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SURVEY FINDS 90% OF AMERICANS ARE DEFINITELY LOOKING FORWARD TO STARTING A NEW YEAR
Source: Regina Corso Consulting news release

Pawleys Island, SC - What can we call 2020? It's been called a dumpster fire, a train wreck and a hot mess. It's been dubbed Annus Horribilis, a year for the ages and the never-ending year. All of this is why nine in ten Americans (91%) say they are definitely looking forward to starting a new year. This is from an online survey conducted by Regina Corso Consulting among 2,027 U.S. adults, 18 and older between December 18 and 21, 2020.

Yet, over two in five U.S. adults (42%) say, while 2020 had its problems, it wasn't a bad year overall. Almost half of men (47%) say it wasn't a bad year compared to over one-third of women (37%). In fact, over half of Millennials (54%) believe 2020 wasn't a bad year overall compared to over two in five Gen Zers (45%) and Gen Xers (43%) and one-quarter of Baby Boomers/Greatest Generationers (25%).

Now that the calendar is almost just one page, four in five Americans (80%) say that 2021 cannot come soon enough for them. Interestingly, Baby Boomers/Greatest Generationers are more likely than Gen Z, Millennials and Gen Xers to say this (85% vs. 73%, 78% and 80%) and women are more likely than men to say it can't come soon enough (83% vs. 77%). But there is still a worry about what is to come as three-quarters (74%) are nervous about what 2021 might bring.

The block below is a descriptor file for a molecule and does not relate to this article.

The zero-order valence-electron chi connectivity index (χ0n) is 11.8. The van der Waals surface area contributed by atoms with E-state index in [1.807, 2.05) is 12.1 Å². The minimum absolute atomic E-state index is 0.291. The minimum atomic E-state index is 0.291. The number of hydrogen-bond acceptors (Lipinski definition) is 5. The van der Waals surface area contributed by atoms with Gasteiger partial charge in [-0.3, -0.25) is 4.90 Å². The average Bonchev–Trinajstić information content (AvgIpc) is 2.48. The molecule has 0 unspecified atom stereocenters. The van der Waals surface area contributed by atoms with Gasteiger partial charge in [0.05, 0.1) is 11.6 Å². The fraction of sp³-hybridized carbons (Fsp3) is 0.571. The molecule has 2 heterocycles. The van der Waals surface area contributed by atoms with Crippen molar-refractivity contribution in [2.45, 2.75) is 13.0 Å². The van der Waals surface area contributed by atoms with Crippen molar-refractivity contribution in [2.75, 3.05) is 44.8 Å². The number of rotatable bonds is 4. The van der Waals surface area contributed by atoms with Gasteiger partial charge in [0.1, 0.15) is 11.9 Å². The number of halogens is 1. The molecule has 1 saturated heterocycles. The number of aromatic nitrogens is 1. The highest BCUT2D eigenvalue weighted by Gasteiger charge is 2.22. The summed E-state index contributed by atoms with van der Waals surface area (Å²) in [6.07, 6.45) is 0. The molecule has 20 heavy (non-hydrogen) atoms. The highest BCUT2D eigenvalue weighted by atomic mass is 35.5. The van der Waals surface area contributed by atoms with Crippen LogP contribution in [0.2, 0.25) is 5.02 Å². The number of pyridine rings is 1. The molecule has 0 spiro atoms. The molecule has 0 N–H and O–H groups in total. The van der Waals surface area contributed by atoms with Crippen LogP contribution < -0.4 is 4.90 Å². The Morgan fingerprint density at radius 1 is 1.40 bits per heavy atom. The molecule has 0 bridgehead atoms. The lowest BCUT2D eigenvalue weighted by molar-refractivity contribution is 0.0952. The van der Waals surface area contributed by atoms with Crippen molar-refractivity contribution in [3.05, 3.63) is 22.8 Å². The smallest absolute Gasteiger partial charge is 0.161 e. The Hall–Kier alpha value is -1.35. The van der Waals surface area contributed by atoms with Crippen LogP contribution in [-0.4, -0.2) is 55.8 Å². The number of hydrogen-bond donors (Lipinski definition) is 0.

One thing 2020 was noted for was political division. Yet, all are of a similar mind when it comes to the end of 2020. Around nine in ten Republicans (89%), Democrats (92%) and Independents (92%) are definitely looking forward to starting a new year and around four in five of each party (80%, 82% and 79% respectively) say 2021 cannot come soon enough for them.

Around three-quarters of Republicans (73%), Democrats (76%) and Independents (72%) are nervous about what 2021 might bring while Republicans are slightly more likely than Democrats and Independents to say while 2020 had its problems, it wasn't a bad year overall (47% vs. 42% and 38%).

Compared to 2020, three-quarters of Americans (74%) say that 2021 will be better for them and their family with one-third (34%) saying it will be much better. One in five (20%) say it will be about the same and less than one in ten (6%) say 2021 will be worse than 2020. Here there is a political divide with four in five Democrats (81%) saying it will be better compared to seven in ten Republicans (70%) and Independents (70%).


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